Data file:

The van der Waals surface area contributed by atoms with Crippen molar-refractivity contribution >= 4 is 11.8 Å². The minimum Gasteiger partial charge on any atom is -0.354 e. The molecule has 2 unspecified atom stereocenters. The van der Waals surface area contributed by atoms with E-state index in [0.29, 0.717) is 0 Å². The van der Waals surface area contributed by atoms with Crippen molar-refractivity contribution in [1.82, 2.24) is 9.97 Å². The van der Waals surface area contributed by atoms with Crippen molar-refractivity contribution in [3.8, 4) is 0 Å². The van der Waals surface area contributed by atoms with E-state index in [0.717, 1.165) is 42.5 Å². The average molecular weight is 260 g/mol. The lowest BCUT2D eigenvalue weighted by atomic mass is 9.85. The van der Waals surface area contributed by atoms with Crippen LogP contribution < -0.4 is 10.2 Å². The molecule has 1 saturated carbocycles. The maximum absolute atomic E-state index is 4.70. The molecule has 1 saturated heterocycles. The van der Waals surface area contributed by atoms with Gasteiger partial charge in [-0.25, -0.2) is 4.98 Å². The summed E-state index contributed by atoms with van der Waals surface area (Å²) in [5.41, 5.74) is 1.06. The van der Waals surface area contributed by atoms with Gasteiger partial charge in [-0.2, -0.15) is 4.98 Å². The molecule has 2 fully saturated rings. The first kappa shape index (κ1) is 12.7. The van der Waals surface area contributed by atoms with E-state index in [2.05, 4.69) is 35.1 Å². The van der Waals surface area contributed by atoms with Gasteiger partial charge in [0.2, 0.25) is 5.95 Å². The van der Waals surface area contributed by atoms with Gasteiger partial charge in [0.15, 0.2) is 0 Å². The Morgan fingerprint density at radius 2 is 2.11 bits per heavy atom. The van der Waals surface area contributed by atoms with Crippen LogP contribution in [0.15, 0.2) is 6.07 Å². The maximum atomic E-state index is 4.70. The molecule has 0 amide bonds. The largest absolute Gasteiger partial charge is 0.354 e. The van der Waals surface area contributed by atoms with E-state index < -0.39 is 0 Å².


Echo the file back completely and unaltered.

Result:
The van der Waals surface area contributed by atoms with Crippen molar-refractivity contribution >= 4 is 11.8 Å². The minimum Gasteiger partial charge on any atom is -0.354 e. The molecule has 2 unspecified atom stereocenters. The van der Waals surface area contributed by atoms with E-state index in [0.29, 0.717) is 0 Å². The van der Waals surface area contributed by atoms with Crippen molar-refractivity contribution in [1.82, 2.24) is 9.97 Å². The van der Waals surface area contributed by atoms with Crippen molar-refractivity contribution in [3.8, 4) is 0 Å². The van der Waals surface area contributed by atoms with E-state index in [0.717, 1.165) is 42.5 Å². The average molecular weight is 260 g/mol. The lowest BCUT2D eigenvalue weighted by atomic mass is 9.85. The van der Waals surface area contributed by atoms with Crippen LogP contribution < -0.4 is 10.2 Å². The molecule has 1 saturated carbocycles. The maximum absolute atomic E-state index is 4.70. The molecule has 1 saturated heterocycles. The van der Waals surface area contributed by atoms with Gasteiger partial charge in [-0.25, -0.2) is 4.98 Å². The summed E-state index contributed by atoms with van der Waals surface area (Å²) in [5.41, 5.74) is 1.06. The van der Waals surface area contributed by atoms with Gasteiger partial charge in [-0.2, -0.15) is 4.98 Å². The molecule has 2 fully saturated rings. The first kappa shape index (κ1) is 12.7. The van der Waals surface area contributed by atoms with E-state index in [2.05, 4.69) is 35.1 Å². The van der Waals surface area contributed by atoms with Gasteiger partial charge in [0.2, 0.25) is 5.95 Å². The van der Waals surface area contributed by atoms with Gasteiger partial charge in [0.15, 0.2) is 0 Å². The Morgan fingerprint density at radius 2 is 2.11 bits per heavy atom. The van der Waals surface area contributed by atoms with Crippen LogP contribution in [0.15, 0.2) is 6.07 Å². The maximum atomic E-state index is 4.70. The molecule has 0 amide bonds. The largest absolute Gasteiger partial charge is 0.354 e. The van der Waals surface area contributed by atoms with E-state index < -0.39 is 0 Å².